U.S. stocks dropped sharply Monday and global markets plummeted even more as the crisis between Greece and its Eurozone creditors edged toward a financial cliff for the nation.
Major U.S. indexes lost more than 2% and European markets fell more than 3% as investors shifted into safer assets, mainly U.S. and German bonds, until the Greek debt drama resolves itself with a default, a deal or an extension.
Without an extension, the Greek government is expected to default on a $1.8-billion payment Tuesday on its bailout from European creditors and the International Monetary Fund.
U.S. officials warily watched the crisis unfold, but analysts said the risk that Greece's problems would spread to other weak economies on Europe's southern periphery was probably contained and that even a Greek default and exit from the Eurozone posed little threat to the U.S. recovery.
FOR THE RECORD:
An earlier version of this article said the Down Jones and S&P 500 indexes were up for the year. In fact, both are down year to date.
"For us as a country, it's relatively minor," said Alan Whitman, an analyst with Morgan Stanley. "We don't see the Greek situation as being overly detrimental" to the broader markets.
Still, the uncertainly took a toll. Both the blue-chip Dow Jones industrial average and the broader Standard & Poor's 500 index suffered their biggest one-day percentage drops of the year.
The Dow fell 350.33, or 1.9%, to 17,596.35, and the S&P sank 43.85, or 2.1%, to 2,057.64. Both gave back most of the gains made this spring on signs of a strengthening U.S. job market and other economic improvement. Both indexes are down for the year.
At the same time, investors snapped up U.S. government debt, pushing down the already low yield on the 10-year Treasury note by about a sixth of a percentage point to 2.33%, an amount consistent with what analysts said was a calibrated retreat to safety, not a panic.
Treasury Secretary Jacob J. Lew and senior department officials are closely monitoring the situation with Greece. On Sunday, Lew told Greek Prime Minister Alexis Tsipras that it was in the best interests of Greece, Europe and the global economy to resolve the debt problems.
A balanced compromise needs to be forged that will keep Greece in the Eurozone and put it on a path to recovery, senior Treasury officials said. The Greeks must agree to continue economic reforms while its lenders need to provide some debt relief, the officials said.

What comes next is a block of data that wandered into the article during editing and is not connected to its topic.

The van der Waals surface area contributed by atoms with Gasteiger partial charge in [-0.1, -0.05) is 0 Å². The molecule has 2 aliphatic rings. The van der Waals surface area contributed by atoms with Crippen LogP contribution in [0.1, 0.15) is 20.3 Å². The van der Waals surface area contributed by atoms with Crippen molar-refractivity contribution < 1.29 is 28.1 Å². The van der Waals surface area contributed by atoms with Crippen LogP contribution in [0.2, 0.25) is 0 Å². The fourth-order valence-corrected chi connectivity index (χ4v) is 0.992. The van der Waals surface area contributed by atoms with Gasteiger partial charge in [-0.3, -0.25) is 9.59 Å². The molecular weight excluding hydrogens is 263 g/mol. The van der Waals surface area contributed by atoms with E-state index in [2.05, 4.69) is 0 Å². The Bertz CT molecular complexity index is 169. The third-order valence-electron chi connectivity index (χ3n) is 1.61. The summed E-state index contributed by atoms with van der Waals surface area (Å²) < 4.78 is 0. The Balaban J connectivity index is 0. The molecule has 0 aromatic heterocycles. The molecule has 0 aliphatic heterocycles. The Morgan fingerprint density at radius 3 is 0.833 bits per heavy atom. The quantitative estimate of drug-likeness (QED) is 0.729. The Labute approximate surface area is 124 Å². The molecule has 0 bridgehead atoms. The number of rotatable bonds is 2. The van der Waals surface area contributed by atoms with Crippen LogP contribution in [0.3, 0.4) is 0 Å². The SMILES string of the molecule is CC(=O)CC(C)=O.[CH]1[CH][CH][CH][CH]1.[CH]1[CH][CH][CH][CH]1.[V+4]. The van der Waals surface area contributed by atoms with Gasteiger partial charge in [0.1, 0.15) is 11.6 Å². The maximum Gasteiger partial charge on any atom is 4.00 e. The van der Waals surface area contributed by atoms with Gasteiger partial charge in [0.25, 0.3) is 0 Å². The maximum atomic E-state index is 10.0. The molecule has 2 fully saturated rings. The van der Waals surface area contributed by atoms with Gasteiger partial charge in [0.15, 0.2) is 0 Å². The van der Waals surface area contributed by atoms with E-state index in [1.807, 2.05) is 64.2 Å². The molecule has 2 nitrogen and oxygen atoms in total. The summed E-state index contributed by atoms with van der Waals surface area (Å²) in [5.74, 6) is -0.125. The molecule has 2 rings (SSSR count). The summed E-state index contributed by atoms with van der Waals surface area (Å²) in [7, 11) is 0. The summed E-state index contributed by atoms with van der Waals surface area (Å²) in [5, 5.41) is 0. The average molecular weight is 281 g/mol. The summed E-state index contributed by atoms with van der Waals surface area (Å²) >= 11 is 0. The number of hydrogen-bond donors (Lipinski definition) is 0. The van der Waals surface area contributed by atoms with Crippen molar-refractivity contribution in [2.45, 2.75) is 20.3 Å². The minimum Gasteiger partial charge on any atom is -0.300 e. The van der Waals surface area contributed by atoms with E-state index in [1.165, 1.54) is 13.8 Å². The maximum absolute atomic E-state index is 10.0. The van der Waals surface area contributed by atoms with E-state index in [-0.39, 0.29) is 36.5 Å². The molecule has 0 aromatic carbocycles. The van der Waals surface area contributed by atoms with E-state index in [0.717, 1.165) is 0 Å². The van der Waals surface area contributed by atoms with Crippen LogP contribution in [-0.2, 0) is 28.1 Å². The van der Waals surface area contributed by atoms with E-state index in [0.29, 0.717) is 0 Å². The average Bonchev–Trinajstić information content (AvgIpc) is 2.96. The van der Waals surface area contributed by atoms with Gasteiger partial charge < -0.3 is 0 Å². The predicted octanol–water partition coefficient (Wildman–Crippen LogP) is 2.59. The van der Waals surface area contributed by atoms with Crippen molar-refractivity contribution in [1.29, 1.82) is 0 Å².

The U.S. economy has strengthened over the last few years and has limited direct exposure to Greece. But, the senior Treasury officials said, Greece's problems could spill into the European economy, and that would create problems for the U.S.
Tsipras decided to hold a voter referendum on whether to accept additional government spending cuts in exchange for a new bailout deal. He set the vote for Sunday — five days after the deadline for averting default.
On Monday, meanwhile, S&P Ratings Services downgraded Greece's long-term rating to CCC-minus from CCC, saying the country was likely to default on its commercial debt in the next six months. The ratings company also said there was a 50% chance Greece would exit the Eurozone.
S&P, like many Wall Street institutions and analysts, lined up with European creditors in affixing blame for the current impasse on the struggling Greek government.
"In our view, the Greek government's decision to hold a national referendum on official creditors' loan proposals indicates that Prime Minister Alexis Tsipras will prioritize domestic politics over the country's financial and economic stability, commercial debt service and membership of the Eurozone," S&P said.
Though stock markets were jittery, the much-larger bond market offered signs that any contagion throughout Europe had yet to take hold.
Analysts' biggest fear is that other Eurozone countries struggling with relatively high debt loads and slow growth — especially Italy, Spain, and Portugal — would see their own borrowing costs jump as investors fled for the relative safety of U.S. or German debt.
Analysts are worried about the possibility of a downward spiral of higher debt costs leading to slower growth.
Investors hammered the Greek debt Monday, the first trading day after the call for a referendum. The yield, or interest rate, on its 10-year bond rose more than four full percentage points to 14.68%.
Meanwhile, the yield on the German 10-year bond, a haven for European investors, dropped about a tenth of percentage point, to 0.8%. That makes the spread, the difference between the two nation's bonds, more than 13 percentage points, a reflection of the extreme nature of the Greek crisis.
Analysts cited the relative resilience of Italy's and Spain's government debts as evidence that contagion beyond Greece is being contained, at least for the moment.
The 10-year treasury notes for both countries rose more than 10% Monday, but the actual jumps were modest: 0.22 point to 2.38% for Italy's debt and 0.21 point to 2.32% for Spain's debt. About three years ago, when the Greek debt crisis shook world markets, both Italy's and Spain's debt rates peaked at more than 6.5%.
"The fallout for the rest of Europe and the global economy will be small," said Mark Zandi, chief economist for Moody's Analytics. "Financial markets are being roiled by the unseemly turn of events, but this will be short-lived as it becomes clear there will be little impact outside of Greece."
Times staff writer Jim Puzzanghera in Washington, D.C., contributed to this report.